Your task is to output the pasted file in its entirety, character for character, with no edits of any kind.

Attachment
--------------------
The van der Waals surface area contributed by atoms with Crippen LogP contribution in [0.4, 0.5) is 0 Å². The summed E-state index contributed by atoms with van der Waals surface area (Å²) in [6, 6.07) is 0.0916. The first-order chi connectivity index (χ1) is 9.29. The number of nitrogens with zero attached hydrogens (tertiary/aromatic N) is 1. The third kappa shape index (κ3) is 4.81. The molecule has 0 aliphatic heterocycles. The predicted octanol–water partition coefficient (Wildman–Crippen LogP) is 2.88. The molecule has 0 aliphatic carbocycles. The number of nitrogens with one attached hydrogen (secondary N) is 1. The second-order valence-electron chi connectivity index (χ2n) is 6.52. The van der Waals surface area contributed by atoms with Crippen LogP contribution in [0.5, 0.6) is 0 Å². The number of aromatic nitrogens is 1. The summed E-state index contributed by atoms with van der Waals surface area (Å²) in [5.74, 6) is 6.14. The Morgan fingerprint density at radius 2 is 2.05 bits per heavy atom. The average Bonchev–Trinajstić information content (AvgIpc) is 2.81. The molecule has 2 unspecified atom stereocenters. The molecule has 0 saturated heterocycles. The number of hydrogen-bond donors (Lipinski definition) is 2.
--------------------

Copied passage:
The van der Waals surface area contributed by atoms with Crippen LogP contribution in [0.4, 0.5) is 0 Å². The summed E-state index contributed by atoms with van der Waals surface area (Å²) in [6, 6.07) is 0.0916. The first-order chi connectivity index (χ1) is 9.29. The number of nitrogens with zero attached hydrogens (tertiary/aromatic N) is 1. The third kappa shape index (κ3) is 4.81. The molecule has 0 aliphatic heterocycles. The predicted octanol–water partition coefficient (Wildman–Crippen LogP) is 2.88. The molecule has 0 aliphatic carbocycles. The number of nitrogens with one attached hydrogen (secondary N) is 1. The second-order valence-electron chi connectivity index (χ2n) is 6.52. The van der Waals surface area contributed by atoms with Crippen LogP contribution in [0.5, 0.6) is 0 Å². The number of aromatic nitrogens is 1. The summed E-state index contributed by atoms with van der Waals surface area (Å²) in [5.74, 6) is 6.14. The Morgan fingerprint density at radius 2 is 2.05 bits per heavy atom. The average Bonchev–Trinajstić information content (AvgIpc) is 2.81. The molecule has 2 unspecified atom stereocenters. The molecule has 0 saturated heterocycles. The number of hydrogen-bond donors (Lipinski definition) is 2.